Education vs. Prison

It’s true that a vast and an increasing number of our jobs are being allowed to flee to countries where the people will work for far less, no vacations, health care, retirement benefits. It is true that as a result, prisons have become perhaps our greatest source of work in regions of the country so that people hold onto the idea of incarceration, putting people in cages as a proper response to crime. It is true that in a culture of retaliatory rage, our politicians, and their appointees have removed education from the time spent in prison. Looking at prison history, offering education is associated with a significant reduction in subsequent incarceration due to crime. Why would we want to keep the prisoner population high?

Let us look at it from a different viewpoint. Do you have any idea of the cost of yearly incarceration? Take a step back and hold your head in horror. It costs about 65 thousand dollars. Can you imagine? I think that the annual cost of attending Harvard now is 65 thousand give or take a few.

What if instead of building and filling prisons, we make tax-funded colleges free – no lifetime of indentured servitude to pay college debt for those brave enough to attend? What if instead of incarceration, every person who breaks the law, is required to get some form of psychotherapy to recover from a desperate, hopeless, rejecting and frequently violent childhood? Step two is to attend a free school, college or speciality program to learn a trade. These schools will help the law-breaker to gain a certificate, a Masters a doctorate to become doctors, lawyers, scientists, educators, social worker, car repair experts, plumbers, green technology practitioners?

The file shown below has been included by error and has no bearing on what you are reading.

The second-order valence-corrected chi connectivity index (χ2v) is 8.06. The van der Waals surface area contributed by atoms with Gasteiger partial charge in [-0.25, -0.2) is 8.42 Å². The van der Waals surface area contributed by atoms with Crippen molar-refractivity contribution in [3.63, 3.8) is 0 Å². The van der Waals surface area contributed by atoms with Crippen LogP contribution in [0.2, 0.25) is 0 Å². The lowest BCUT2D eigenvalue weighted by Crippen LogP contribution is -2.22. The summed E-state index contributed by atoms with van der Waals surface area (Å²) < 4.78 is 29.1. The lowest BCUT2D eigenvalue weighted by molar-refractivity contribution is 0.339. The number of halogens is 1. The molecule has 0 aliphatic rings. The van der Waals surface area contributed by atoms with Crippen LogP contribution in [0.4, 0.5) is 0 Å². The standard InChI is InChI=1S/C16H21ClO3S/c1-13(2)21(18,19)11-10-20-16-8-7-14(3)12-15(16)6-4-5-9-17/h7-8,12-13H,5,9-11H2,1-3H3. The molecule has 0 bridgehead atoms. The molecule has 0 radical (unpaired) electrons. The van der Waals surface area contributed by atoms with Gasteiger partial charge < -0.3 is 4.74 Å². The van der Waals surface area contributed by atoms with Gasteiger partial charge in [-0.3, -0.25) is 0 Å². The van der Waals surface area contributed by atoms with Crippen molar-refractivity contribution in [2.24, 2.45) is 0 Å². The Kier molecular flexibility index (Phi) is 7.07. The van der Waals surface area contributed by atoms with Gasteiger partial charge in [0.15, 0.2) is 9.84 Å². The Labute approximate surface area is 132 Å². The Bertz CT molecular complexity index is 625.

What if instead of locking people up in tiny cages which breed violence and hopelessness, we give them a future? The society would have new jobs again, a productive economy and a happier population. Would people no longer be automatic enemies due to the haves versus the have-nots? Is there anything which argues against this approach except for a way to control the voting population due to a “fear of crime?”

We do not want to be controlled by fear. We do not want to become a member of the “haves” because of our fear of being a “have-not.” We do not want to be part of a society which sets people against each other by labeling one as bad and the other good.

How do we get such a position known? Can we convince those who take the job of politician that we are more likely to elect or re-elect them if they propose a culture of education and not one that is “tough on crime.”

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